Tá laoch ar lár.
Bheadh Con Houlihan molta dá mbeinn i mo thost. But I will add here my inadequate tribute to the great man.
All of the tributes to Con Houlihan extol him as a sports journalist, many calling him “the greatest sportsjournalist of them all”. As Con said of another “He walked in mean fields without being mean himself.” The world of sports journalism is a mean field with which I am not very familiar .
I loved Con as an essayist, for in the field of essay writing he had few equals. He was a superb craftsman, possessing all the skills of the great essayists. He peppered his essays with humour, self revealing anecdotes and sporting, classical and popular allusions. He was the master of the apt and well conceived comparison. Above all he was a teacher. Everytime I read one of his essays I came away entertained and educated. Con was a stickler for punctuation and grammar. He did not have his tongue too far into his cheek when he declared that “the man who misplaces an apostrophe is capable of anything.” He never embraced technology, writing everything in longhand.
Had Con been born a few years later he would have made a great blogger. I learned a lot about what I do here from Con Houlihan. I would count myself rich with half his skill.
Con Houlihan is destined to be one of the last great print journalists.
Tá baol ann nach bhfeicfimid a leithéad arís.
Journalists and bloggers write about Con at their peril.
Con wrote in The Evening Press in 1988:
” Biographers are a bold breed; they need to be. When you set out to explore someone’s life, you are venturing into territory where some of the signposts are meant to mislead, blessed is he who hasn’t experienced humiliation he wished to remain hidden.
Writers are probably the most difficult subjects of all: they tend to dramatize themselves and do not consistently subscribe to the belief that truth is stranger than fiction.”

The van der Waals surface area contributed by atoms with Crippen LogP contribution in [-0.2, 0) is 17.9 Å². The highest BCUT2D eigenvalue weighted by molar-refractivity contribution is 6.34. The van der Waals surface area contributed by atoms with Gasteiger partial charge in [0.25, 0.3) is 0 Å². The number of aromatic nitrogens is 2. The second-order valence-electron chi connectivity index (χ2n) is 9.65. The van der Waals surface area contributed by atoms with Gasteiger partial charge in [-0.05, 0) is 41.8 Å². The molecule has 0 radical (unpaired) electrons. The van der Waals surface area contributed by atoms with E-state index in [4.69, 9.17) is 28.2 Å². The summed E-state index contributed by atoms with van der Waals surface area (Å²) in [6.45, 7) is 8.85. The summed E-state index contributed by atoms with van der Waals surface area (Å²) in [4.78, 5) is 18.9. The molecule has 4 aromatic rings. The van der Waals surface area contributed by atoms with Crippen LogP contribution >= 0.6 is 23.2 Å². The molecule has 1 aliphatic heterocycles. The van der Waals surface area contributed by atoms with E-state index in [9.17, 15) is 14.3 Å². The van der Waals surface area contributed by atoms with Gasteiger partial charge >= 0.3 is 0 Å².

I will take the risk of delving into an aspect of Con Houlihan that is not always acknowledged by his biographers. Con was a consummate connoisseur of Art and he was marvellously knowledgeable about great artists.
This is from The Evening Press in 1985. (abridged)
” It was the morning after The Republic of Ireland’s clash with Switzerland. Did I say “clash”? They met with all the force of two pillows colliding.
After a none too hearty breakfast I went for a walk, by the river of course.
Patrick Kavanagh was right about water: it is the best psychiatrist in the world.”….
Con headed for the art gallery in Berne. Listen to some of his descriptions of painters whose work hung there.
Albert Anker is “the homeliest of painters.” ” His still lifes are the quintessence of domesticity.
The bread and ale are eminently eatable and drinkable.
I was glad to meet this stranger and deemed the experience to have made my day.
Little, as the man said, did I know that the best was yet to be.
I wandered into another room and came face to face with Paul Cézanne….”
There is only one Cézanne in the Berne gallery.
” It is a self portrait in which he is wearing a kind of flat cap.
It is an almost savage portrayal of loneliness, the loneliness of one who cannot find his place in the world.
Cézanne was unsentimental to a fault; he had no illusions about the romance of art.
And by the time he painted the portrait he had few illusions left about life….”
Con goes on to show his great knowledge of Cézanne, Zola, Van Goth, Degas, Courbet, Renoir and other lesser known artists he encountered in Berne.
He concludes his essay thus;
“You will hear various explanations of the cave paintings- but when our ancestors depicted certain animals, I suspect that they were striving to “capture’ them. To capture in this sense means to make an image of something in the hope of diminishing its power over you.
That, of course, is only one aspect of art. Albert Anker painted his Swiss scenes because they delighted him”
And they delighted Con too.
Jer sends us this video of lots of yesterday’s activities in, the dog show, craft fair, antiques fair, Duagh church grounds and the beautiful singing of the Moyvane Church Choir.
Photo taken on North Kerry Reaching Out’s tour of North Kerry